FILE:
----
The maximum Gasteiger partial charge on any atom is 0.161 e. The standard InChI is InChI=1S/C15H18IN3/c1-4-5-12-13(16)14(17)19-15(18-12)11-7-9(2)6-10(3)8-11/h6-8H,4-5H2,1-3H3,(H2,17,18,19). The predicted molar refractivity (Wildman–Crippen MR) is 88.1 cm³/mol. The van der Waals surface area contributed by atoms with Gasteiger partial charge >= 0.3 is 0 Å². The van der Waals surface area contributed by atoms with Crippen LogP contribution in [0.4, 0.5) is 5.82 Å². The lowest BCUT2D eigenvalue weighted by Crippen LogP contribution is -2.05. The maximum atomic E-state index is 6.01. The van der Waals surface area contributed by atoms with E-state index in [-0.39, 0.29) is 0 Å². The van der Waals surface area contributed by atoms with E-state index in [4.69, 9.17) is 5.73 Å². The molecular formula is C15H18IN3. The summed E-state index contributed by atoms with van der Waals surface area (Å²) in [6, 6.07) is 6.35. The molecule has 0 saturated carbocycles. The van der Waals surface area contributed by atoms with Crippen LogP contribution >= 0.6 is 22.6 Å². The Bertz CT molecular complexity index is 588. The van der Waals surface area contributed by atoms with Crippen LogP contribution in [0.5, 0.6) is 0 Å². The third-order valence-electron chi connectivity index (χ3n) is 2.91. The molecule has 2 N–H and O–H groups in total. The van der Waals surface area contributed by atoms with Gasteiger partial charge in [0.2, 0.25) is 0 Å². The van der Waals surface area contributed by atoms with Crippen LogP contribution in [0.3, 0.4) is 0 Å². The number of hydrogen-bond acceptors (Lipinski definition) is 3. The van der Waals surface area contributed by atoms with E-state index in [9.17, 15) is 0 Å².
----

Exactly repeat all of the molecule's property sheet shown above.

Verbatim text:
The maximum Gasteiger partial charge on any atom is 0.161 e. The standard InChI is InChI=1S/C15H18IN3/c1-4-5-12-13(16)14(17)19-15(18-12)11-7-9(2)6-10(3)8-11/h6-8H,4-5H2,1-3H3,(H2,17,18,19). The predicted molar refractivity (Wildman–Crippen MR) is 88.1 cm³/mol. The van der Waals surface area contributed by atoms with Gasteiger partial charge >= 0.3 is 0 Å². The van der Waals surface area contributed by atoms with Crippen LogP contribution in [0.4, 0.5) is 5.82 Å². The lowest BCUT2D eigenvalue weighted by Crippen LogP contribution is -2.05. The maximum atomic E-state index is 6.01. The van der Waals surface area contributed by atoms with E-state index in [-0.39, 0.29) is 0 Å². The van der Waals surface area contributed by atoms with E-state index in [4.69, 9.17) is 5.73 Å². The molecular formula is C15H18IN3. The summed E-state index contributed by atoms with van der Waals surface area (Å²) in [6, 6.07) is 6.35. The molecule has 0 saturated carbocycles. The van der Waals surface area contributed by atoms with Crippen LogP contribution >= 0.6 is 22.6 Å². The Bertz CT molecular complexity index is 588. The van der Waals surface area contributed by atoms with Crippen LogP contribution in [0.5, 0.6) is 0 Å². The third-order valence-electron chi connectivity index (χ3n) is 2.91. The molecule has 2 N–H and O–H groups in total. The van der Waals surface area contributed by atoms with Gasteiger partial charge in [0.2, 0.25) is 0 Å². The van der Waals surface area contributed by atoms with Crippen LogP contribution in [0.3, 0.4) is 0 Å². The number of hydrogen-bond acceptors (Lipinski definition) is 3. The van der Waals surface area contributed by atoms with E-state index in [9.17, 15) is 0 Å².